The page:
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Find first element by predicate

Posted by: admin November 2, 2017 Leave a comment

Questions:

I’ve just started playing with Java 8 lambdas and I’m trying to implement some of the things that I’m used to in functional languages.

For example, most functional languages have some kind of find function that operates on sequences, or lists that returns the first element, for which the predicate is true. The only way I can see to achieve this in Java 8 is:

lst.stream()
    .filter(x -> x > 5)
    .findFirst()

However this seems inefficient to me, as the filter will scan the whole list, at least to my understanding (which could be wrong). Is there a better way?

Answers:

No, filter does not scan the whole stream. It’s an intermediate operation, which returns a lazy stream (actually all intermediate operations return a lazy stream). To convince you, you can simply do the following test:

List<Integer> list = Arrays.asList(1, 10, 3, 7, 5);
int a = list.stream()
            .peek(num -> System.out.println("will filter " + num))
            .filter(x -> x > 5)
            .findFirst()
            .get();
System.out.println(a);

Which outputs:

will filter 1
will filter 10
10

You see that only the two first elements of the stream are actually processed.

So you can go with your approach which is perfectly fine.

Questions:
Answers:

However this seems inefficient to me, as the filter will scan the whole list

No it won’t – it will “break” as soon as the first element satisfying the predicate is found. You can read more about laziness in the stream package javadoc, in particular (emphasis mine):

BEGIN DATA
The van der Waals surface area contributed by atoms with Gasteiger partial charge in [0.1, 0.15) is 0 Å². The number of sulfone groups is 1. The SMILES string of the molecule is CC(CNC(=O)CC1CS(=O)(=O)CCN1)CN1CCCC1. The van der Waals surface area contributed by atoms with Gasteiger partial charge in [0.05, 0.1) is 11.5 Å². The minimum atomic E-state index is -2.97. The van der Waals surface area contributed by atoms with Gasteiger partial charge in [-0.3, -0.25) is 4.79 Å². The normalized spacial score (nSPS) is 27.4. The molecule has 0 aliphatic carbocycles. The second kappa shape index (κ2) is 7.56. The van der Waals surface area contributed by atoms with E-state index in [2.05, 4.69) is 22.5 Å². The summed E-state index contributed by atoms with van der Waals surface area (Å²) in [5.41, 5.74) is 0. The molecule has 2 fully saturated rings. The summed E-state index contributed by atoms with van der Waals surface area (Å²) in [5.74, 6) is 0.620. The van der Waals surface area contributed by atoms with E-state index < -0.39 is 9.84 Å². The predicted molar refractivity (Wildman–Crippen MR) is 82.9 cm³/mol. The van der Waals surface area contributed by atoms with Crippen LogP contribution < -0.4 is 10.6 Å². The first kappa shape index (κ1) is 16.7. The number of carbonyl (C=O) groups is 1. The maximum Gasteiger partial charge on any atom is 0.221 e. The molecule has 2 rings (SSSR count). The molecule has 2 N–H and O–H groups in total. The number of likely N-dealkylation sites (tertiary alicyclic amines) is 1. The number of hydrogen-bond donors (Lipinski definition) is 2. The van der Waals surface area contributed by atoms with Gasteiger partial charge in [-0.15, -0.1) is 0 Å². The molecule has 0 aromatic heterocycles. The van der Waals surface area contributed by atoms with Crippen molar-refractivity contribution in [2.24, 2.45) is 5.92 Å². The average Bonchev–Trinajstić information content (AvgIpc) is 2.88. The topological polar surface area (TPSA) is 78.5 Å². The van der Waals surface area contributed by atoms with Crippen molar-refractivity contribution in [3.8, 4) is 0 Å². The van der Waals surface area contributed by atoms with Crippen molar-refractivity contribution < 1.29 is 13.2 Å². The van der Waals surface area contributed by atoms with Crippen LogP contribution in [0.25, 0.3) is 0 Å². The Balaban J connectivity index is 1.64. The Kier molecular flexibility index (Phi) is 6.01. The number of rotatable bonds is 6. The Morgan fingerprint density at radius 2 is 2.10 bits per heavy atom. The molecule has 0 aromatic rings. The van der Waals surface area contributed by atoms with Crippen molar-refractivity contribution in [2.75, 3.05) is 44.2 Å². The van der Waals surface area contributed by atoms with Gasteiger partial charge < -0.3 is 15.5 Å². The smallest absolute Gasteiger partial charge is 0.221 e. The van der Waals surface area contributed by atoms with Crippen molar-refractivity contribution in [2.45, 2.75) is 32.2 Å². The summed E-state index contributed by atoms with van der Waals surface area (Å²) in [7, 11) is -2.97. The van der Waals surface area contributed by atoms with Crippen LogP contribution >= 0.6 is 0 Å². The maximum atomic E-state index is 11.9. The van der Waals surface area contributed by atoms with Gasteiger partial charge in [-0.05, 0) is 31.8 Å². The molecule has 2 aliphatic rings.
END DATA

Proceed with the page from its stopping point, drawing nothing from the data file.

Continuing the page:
Many stream operations, such as filtering, mapping, or duplicate removal, can be implemented lazily, exposing opportunities for optimization. For example, “find the first String with three consecutive vowels” need not examine all the input strings. Stream operations are divided into intermediate (Stream-producing) operations and terminal (value- or side-effect-producing) operations. Intermediate operations are always lazy.

Questions:
Answers:
return dataSource.getParkingLots().stream().filter(parkingLot -> Objects.equals(parkingLot.getId(), id)).findFirst().orElse(null);

I had to filter out only one object from a list of objects. So i used this, hope it helps.

Questions:
Answers:

Unless your list is really huge (thousands of elements), using streams here is just expensive, and even makes the code harder to understand.

Note: java is NOT a functional language (and jvm isn’t particularily suited for implementing functional languages efficiently).

Much simpler and more efficiant is (on all Iterable’s):

for (MyType walk : lst)
    if (walk > 5) { do_whatever; break; }

Or if you wanna skip the iterator:

for (int x=0; x<list.size(); x++)
    if (list.get(x) > 5 { do_whatever; break; }

Actually, I really wonder why some many people suggest this complex and expensive streams machinery, even for trivial things like getting the first element of an array. (yes: arrays are still supported in Java8).